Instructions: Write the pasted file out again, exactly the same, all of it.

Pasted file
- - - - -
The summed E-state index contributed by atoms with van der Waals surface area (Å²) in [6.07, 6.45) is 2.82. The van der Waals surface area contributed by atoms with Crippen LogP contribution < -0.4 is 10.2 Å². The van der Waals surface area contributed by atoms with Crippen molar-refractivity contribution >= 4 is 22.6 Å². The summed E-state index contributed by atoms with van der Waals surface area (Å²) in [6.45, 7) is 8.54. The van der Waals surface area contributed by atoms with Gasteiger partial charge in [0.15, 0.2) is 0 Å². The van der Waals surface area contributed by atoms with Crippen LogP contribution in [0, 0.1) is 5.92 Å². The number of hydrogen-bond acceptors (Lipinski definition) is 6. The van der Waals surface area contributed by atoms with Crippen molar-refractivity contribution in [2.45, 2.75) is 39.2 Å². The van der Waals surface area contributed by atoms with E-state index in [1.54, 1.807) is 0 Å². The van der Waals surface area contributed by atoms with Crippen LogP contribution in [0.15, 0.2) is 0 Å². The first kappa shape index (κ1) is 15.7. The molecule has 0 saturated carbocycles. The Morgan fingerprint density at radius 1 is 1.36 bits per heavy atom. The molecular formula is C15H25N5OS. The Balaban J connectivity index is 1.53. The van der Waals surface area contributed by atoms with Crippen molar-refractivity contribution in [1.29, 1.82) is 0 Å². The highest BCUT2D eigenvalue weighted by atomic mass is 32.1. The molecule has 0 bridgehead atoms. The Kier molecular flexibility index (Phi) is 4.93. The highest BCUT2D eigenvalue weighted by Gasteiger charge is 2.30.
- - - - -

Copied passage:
The summed E-state index contributed by atoms with van der Waals surface area (Å²) in [6.07, 6.45) is 2.82. The van der Waals surface area contributed by atoms with Crippen LogP contribution < -0.4 is 10.2 Å². The van der Waals surface area contributed by atoms with Crippen molar-refractivity contribution >= 4 is 22.6 Å². The summed E-state index contributed by atoms with van der Waals surface area (Å²) in [6.45, 7) is 8.54. The van der Waals surface area contributed by atoms with Gasteiger partial charge in [0.15, 0.2) is 0 Å². The van der Waals surface area contributed by atoms with Crippen LogP contribution in [0, 0.1) is 5.92 Å². The number of hydrogen-bond acceptors (Lipinski definition) is 6. The van der Waals surface area contributed by atoms with Crippen molar-refractivity contribution in [2.45, 2.75) is 39.2 Å². The van der Waals surface area contributed by atoms with E-state index in [1.54, 1.807) is 0 Å². The van der Waals surface area contributed by atoms with Crippen LogP contribution in [0.15, 0.2) is 0 Å². The first kappa shape index (κ1) is 15.7. The molecule has 0 saturated carbocycles. The Morgan fingerprint density at radius 1 is 1.36 bits per heavy atom. The molecular formula is C15H25N5OS. The Balaban J connectivity index is 1.53. The van der Waals surface area contributed by atoms with Crippen molar-refractivity contribution in [1.29, 1.82) is 0 Å². The highest BCUT2D eigenvalue weighted by atomic mass is 32.1. The molecule has 0 bridgehead atoms. The Kier molecular flexibility index (Phi) is 4.93. The highest BCUT2D eigenvalue weighted by Gasteiger charge is 2.30.